Just as Brian Ashton, the England head coach, was beginning his analysis of one of the more jaw-dropping system failures in recent red-rose history – in short, how his side managed to present Wales with a first Twickenham victory in two decades after laying the foundations for what should have been a 30-point stroll – he was presented with a problem every bit as big and twice as urgent.
All four of the players injured during the opening-round Six Nations defeat on Saturday are out of this weekend's trip to Rome, and one of them, Mike Tindall, will almost certainly miss the rest of the championship.
Tindall was initially thought to have suffered rib damage, but closer examination revealed bruising to the liver. He was taken to Hammersmith Hospital in London on Saturday night, and remains there under observation. England's medical staff hold out very little hope of the Gloucester centre featuring in another international this side of the summer's business in New Zealand.
The two open-side flankers whose misfortunes disrupted England so badly during the second half of the match with Wales, Lewis Moody of Leicester and Tom Rees of Wasps, have Achilles' tendon and knee problems respectively. Moody, who left Twickenham on crutches, will be further assessed next week, while Rees, who wrenched a medial collateral ligament, was due to undergo tests today.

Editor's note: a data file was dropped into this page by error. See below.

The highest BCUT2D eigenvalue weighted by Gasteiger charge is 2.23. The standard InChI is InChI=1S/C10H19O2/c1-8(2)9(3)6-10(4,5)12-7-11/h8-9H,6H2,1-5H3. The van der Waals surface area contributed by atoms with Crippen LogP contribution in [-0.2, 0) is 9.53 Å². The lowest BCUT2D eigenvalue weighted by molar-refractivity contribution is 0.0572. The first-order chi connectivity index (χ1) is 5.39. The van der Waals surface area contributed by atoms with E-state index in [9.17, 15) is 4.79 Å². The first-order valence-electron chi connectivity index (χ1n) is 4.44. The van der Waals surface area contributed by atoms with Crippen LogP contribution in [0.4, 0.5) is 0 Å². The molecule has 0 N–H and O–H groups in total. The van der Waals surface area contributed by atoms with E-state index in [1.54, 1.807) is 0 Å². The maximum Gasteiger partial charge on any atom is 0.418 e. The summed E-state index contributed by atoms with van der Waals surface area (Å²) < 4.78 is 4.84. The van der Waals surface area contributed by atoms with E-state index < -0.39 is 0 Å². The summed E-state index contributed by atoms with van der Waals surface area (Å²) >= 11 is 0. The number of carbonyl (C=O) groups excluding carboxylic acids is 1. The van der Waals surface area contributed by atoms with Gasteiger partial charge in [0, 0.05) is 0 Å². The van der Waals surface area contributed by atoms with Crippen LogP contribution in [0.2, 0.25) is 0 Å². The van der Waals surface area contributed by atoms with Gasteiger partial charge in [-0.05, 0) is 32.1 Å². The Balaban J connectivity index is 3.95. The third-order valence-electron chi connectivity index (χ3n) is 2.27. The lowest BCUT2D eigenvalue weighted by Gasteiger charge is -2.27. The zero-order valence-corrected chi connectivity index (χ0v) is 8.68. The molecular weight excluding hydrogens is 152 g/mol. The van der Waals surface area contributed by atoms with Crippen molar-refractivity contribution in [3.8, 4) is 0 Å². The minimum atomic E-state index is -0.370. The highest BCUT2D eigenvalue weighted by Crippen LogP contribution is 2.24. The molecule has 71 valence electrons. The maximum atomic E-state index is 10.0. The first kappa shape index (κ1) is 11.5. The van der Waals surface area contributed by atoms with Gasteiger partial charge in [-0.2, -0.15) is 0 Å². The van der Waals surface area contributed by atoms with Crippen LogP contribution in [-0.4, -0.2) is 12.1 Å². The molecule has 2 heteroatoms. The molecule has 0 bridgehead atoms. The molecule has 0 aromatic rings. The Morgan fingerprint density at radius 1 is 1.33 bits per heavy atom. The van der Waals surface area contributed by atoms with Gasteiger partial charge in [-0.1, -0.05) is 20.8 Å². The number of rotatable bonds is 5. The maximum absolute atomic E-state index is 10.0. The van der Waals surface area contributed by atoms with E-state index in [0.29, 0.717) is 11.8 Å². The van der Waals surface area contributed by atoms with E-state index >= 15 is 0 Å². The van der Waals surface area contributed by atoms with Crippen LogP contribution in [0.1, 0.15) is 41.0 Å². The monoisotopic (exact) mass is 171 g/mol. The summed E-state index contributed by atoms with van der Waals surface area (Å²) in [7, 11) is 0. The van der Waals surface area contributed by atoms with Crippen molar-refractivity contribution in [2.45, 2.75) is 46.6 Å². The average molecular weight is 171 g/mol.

Perhaps the most unlucky of the quartet is the Harlequins wing, David Strettle, who missed the recent World Cup after busting the fifth metatarsal in his left foot during training for that tournament.
Early in Saturday's game, he suffered an injury in precisely the same spot after sparking the contest into life with a fine individual run. Like Rees, more should be known about his medium-term prospects by this evening.
All four players have had their careers badly disrupted by injury trauma of one kind or another. Like Strettle, Tindall missed last year's global competition after breaking his leg while on club duty. Moody's many travails have been well documented, while Rees, the younger man by almost six years, already knows what it is to miss an England international programme because of knee trouble.
Ashton has ready-made replacements for Tindall – a player of similarly heavy-duty style in Jamie Noon of Newcastle and a more dashing outside centre in Mathew Tait, who also plays his rugby on Tyneside, albeit in a very different fashion.
There is no obvious debate over Strettle's successor on the left wing. Lesley Vainikolo, the Tongan who played rugby league for New Zealand before declaring himself an Englishman, made his expected brick-outhouse impact off the bench on Saturday, creating a try for Toby Flood and putting the fear of God into Mark Jones, the Wales wing.
There are no simple solutions in the injury-riddled back-row department, however. Michael Lipman of Bath, who was last capped in Australia in 2006, is the last remaining specialist breakaway in the squad.
If Ashton feels he needs reinforcements, he could always send for Magnus Lund of Sale.Reuse content